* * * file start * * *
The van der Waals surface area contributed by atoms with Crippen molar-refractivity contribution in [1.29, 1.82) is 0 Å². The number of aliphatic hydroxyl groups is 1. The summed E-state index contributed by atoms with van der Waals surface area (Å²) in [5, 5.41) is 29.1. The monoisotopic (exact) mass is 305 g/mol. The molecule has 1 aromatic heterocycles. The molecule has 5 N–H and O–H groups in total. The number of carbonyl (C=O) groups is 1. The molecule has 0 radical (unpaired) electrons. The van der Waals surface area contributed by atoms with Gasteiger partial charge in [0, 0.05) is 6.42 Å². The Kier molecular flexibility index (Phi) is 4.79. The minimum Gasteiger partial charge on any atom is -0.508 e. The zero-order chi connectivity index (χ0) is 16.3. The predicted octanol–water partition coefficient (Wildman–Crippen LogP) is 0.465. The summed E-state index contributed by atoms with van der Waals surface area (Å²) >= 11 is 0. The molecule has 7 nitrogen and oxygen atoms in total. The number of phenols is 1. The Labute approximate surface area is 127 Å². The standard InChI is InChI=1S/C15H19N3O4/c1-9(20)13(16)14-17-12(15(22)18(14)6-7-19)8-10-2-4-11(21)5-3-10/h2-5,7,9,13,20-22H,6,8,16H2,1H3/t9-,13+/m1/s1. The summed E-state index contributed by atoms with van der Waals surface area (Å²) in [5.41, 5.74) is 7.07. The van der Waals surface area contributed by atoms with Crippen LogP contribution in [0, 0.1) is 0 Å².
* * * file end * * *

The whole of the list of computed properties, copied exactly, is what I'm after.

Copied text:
The van der Waals surface area contributed by atoms with Crippen molar-refractivity contribution in [1.29, 1.82) is 0 Å². The number of aliphatic hydroxyl groups is 1. The summed E-state index contributed by atoms with van der Waals surface area (Å²) in [5, 5.41) is 29.1. The monoisotopic (exact) mass is 305 g/mol. The molecule has 1 aromatic heterocycles. The molecule has 5 N–H and O–H groups in total. The number of carbonyl (C=O) groups is 1. The molecule has 0 radical (unpaired) electrons. The van der Waals surface area contributed by atoms with Gasteiger partial charge in [0, 0.05) is 6.42 Å². The Kier molecular flexibility index (Phi) is 4.79. The minimum Gasteiger partial charge on any atom is -0.508 e. The zero-order chi connectivity index (χ0) is 16.3. The predicted octanol–water partition coefficient (Wildman–Crippen LogP) is 0.465. The summed E-state index contributed by atoms with van der Waals surface area (Å²) >= 11 is 0. The molecule has 7 nitrogen and oxygen atoms in total. The number of phenols is 1. The Labute approximate surface area is 127 Å². The standard InChI is InChI=1S/C15H19N3O4/c1-9(20)13(16)14-17-12(15(22)18(14)6-7-19)8-10-2-4-11(21)5-3-10/h2-5,7,9,13,20-22H,6,8,16H2,1H3/t9-,13+/m1/s1. The summed E-state index contributed by atoms with van der Waals surface area (Å²) in [5.41, 5.74) is 7.07. The van der Waals surface area contributed by atoms with Crippen LogP contribution in [0, 0.1) is 0 Å².